“I hope I get to go through a maximalist grandma phase.”

While Baryshnikov counts a great pair of vintage jeans, a classic cable-knit sweater, and a baseball cap among wardrobe staples, she’s currently drawn to ambitious, colorful pieces—ones marked by a Gucci-like “joie de vivre,” she says. As she looks toward her 30th birthday and the decades that will follow, Baryshnikov sees herself embracing more minimalistic looks, then circling back to statement dressing. “I think I’ll hit a point where it feels like I’ve gotten to have a lot of fun and can appreciate pieces that are more restrained and laid-back,” she predicts. “[But] I’m so inspired by some of the women I see walking down the street who are in their 70s and making some of the boldest fashion choices. I hope I get to go through a minimal phase, followed by a maximalist grandma phase.”

100 years of gucci

Davey Adésida

When Zoë Chao was 13, she was convinced that she was headed for fashion superstardom. The Rhode Island native entered a design contest she saw on the back of a cereal box and grew impatient when she didn’t get a response: “For months afterward, I waited for a letter being like, ‘You’ve been chosen to come to New York, and we’re going to make your dress,’” the actress recalls. “That letter never came, and I remember being like, ‘Mom, we’ve got to figure out a phone number to call because they’re probably trying to get in touch with me,” she says, laughing.

Undeterred, Chao spent her summers as a teen studying fashion at Rhode Island School of Design, where her father taught for many years. “What ultimately crushed my fashion-designing dreams was that I could not pin a sleeve for my life,” she says. “So on the 14th round of trying to pin a sleeve, I was like, ‘I’m out. I’m just going to wear clothes.’” Thankfully, that decision has worked out well. Chao is now known for roles in Strangers, Modern Love, and the indie romantic comedy Long Weekend, with several other projects coming up.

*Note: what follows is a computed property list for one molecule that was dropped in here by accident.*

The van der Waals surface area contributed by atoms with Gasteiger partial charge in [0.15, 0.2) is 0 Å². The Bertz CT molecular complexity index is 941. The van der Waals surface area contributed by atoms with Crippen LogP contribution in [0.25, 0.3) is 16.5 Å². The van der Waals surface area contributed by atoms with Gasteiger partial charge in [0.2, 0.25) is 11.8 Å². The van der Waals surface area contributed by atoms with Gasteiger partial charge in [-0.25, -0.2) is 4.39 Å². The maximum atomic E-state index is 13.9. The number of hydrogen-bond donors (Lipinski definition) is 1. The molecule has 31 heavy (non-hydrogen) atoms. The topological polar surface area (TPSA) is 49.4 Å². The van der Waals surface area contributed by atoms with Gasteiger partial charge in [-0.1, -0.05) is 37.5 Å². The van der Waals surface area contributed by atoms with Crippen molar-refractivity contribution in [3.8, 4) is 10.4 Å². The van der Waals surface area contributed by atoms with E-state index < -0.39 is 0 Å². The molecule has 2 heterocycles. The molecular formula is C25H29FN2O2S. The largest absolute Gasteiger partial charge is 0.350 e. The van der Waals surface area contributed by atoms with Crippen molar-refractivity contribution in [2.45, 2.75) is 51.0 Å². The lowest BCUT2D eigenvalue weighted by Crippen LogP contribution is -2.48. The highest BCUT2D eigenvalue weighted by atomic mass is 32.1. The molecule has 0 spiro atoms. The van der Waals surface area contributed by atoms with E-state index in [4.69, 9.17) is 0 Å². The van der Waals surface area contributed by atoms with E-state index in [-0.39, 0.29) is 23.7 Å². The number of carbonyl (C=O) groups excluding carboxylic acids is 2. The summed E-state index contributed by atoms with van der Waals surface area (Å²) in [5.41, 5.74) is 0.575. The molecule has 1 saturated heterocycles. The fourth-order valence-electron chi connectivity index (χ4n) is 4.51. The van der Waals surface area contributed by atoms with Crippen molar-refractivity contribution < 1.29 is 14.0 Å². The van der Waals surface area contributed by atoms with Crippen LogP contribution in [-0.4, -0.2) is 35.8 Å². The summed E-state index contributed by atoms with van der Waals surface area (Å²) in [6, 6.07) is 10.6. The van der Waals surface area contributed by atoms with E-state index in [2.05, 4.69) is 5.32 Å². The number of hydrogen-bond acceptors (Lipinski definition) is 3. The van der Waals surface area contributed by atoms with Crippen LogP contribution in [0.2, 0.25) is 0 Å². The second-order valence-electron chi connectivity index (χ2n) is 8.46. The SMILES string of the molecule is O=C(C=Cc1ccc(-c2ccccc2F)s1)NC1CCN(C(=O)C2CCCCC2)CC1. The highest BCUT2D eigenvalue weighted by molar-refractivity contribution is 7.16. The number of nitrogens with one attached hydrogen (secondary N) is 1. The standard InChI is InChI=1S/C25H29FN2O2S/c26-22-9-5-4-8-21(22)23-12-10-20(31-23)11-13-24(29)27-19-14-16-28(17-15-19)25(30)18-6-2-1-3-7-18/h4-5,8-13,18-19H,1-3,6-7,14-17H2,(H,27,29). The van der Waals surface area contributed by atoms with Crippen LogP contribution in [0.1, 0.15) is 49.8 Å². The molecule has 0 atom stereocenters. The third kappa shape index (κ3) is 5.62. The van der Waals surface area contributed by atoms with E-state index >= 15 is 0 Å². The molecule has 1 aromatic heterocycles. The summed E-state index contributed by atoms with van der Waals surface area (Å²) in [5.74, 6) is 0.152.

But her interest in fashion remained. “I was lucky enough to have inherited a lot of clothing from two of my great-grandmothers, so I’ve always had pieces from the 1930s through the ’60s and ’70s,” she says. Since her college days at Brown, Chao has mixed those garments—1940s housedresses, sharply tailored wool coats, and playful separates—with her own current pieces. Earlier this year, she wore one of those housedresses while filming a scene of Modern Love. “It feels really special to wear clothing that was worn by the women in my family,” she says. “I feel their presence and power when I wear their clothes.”

Chao’s tendency for mixing vintage and her embrace of whimsy inevitably drew her to Michele’s Gucci, a dream for any fashion magpie. She is drawn to pieces that elicit strong emotions. “[This] Gucci suit changed my body cellularly when I put it on,” she says, adding that she’s “less excited about showing a ton of skin” and more interested in rich textures and layers. “I think I’ve learned that fashion can be a really helpful tool,” she reflects. “It can protect you and shield you; it can also embolden and intrigue. There’s so much going on in any given garment: texture, color, weight, material; there’s inspiration in all of that.My default as a New Yorker is to wear black clothes, and it’s Gucci that got me into patterns and color in a way that’s a little bit more celebratory of existence,” says Natasha Lyonne. Much like her prolific resume—which spans from her 1986 on-screen debut in Pee-wee’s Playhouse to the comedy-drama Russian Doll she cocreated and currently stars in—Lyonne’s fashion history is a veritable smorgasbord.